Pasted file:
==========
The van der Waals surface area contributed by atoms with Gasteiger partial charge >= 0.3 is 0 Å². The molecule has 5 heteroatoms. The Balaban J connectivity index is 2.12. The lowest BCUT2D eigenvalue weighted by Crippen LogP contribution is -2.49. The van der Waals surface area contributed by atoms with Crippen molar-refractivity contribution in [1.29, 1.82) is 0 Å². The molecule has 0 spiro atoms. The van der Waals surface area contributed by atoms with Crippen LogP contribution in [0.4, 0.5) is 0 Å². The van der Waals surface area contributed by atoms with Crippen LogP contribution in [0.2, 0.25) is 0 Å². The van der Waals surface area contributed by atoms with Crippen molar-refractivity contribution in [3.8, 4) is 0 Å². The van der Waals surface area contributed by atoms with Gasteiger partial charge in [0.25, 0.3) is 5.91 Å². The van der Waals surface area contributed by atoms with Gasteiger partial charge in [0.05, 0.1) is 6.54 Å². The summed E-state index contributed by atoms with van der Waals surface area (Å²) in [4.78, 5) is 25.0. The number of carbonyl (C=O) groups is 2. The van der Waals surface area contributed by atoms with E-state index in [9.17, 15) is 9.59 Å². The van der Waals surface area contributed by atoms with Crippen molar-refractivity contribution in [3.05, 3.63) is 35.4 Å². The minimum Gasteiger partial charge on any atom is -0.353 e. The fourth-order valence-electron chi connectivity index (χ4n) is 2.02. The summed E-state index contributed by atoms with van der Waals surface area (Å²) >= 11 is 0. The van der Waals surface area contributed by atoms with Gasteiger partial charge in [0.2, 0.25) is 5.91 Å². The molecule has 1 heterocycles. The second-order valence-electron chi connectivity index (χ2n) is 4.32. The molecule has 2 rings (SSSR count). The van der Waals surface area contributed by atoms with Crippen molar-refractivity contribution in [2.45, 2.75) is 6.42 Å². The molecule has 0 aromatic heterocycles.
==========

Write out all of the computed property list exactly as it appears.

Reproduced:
The van der Waals surface area contributed by atoms with Gasteiger partial charge >= 0.3 is 0 Å². The molecule has 5 heteroatoms. The Balaban J connectivity index is 2.12. The lowest BCUT2D eigenvalue weighted by Crippen LogP contribution is -2.49. The van der Waals surface area contributed by atoms with Crippen molar-refractivity contribution in [1.29, 1.82) is 0 Å². The molecule has 0 spiro atoms. The van der Waals surface area contributed by atoms with Crippen LogP contribution in [0.4, 0.5) is 0 Å². The van der Waals surface area contributed by atoms with Crippen LogP contribution in [0.2, 0.25) is 0 Å². The van der Waals surface area contributed by atoms with Crippen molar-refractivity contribution in [3.8, 4) is 0 Å². The van der Waals surface area contributed by atoms with Gasteiger partial charge in [0.25, 0.3) is 5.91 Å². The van der Waals surface area contributed by atoms with Gasteiger partial charge in [0.05, 0.1) is 6.54 Å². The summed E-state index contributed by atoms with van der Waals surface area (Å²) in [4.78, 5) is 25.0. The number of carbonyl (C=O) groups is 2. The van der Waals surface area contributed by atoms with E-state index in [9.17, 15) is 9.59 Å². The van der Waals surface area contributed by atoms with Crippen molar-refractivity contribution in [3.05, 3.63) is 35.4 Å². The minimum Gasteiger partial charge on any atom is -0.353 e. The fourth-order valence-electron chi connectivity index (χ4n) is 2.02. The summed E-state index contributed by atoms with van der Waals surface area (Å²) >= 11 is 0. The van der Waals surface area contributed by atoms with Gasteiger partial charge in [0.2, 0.25) is 5.91 Å². The molecule has 1 heterocycles. The second-order valence-electron chi connectivity index (χ2n) is 4.32. The molecule has 2 rings (SSSR count). The van der Waals surface area contributed by atoms with Crippen molar-refractivity contribution in [2.45, 2.75) is 6.42 Å². The molecule has 0 aromatic heterocycles.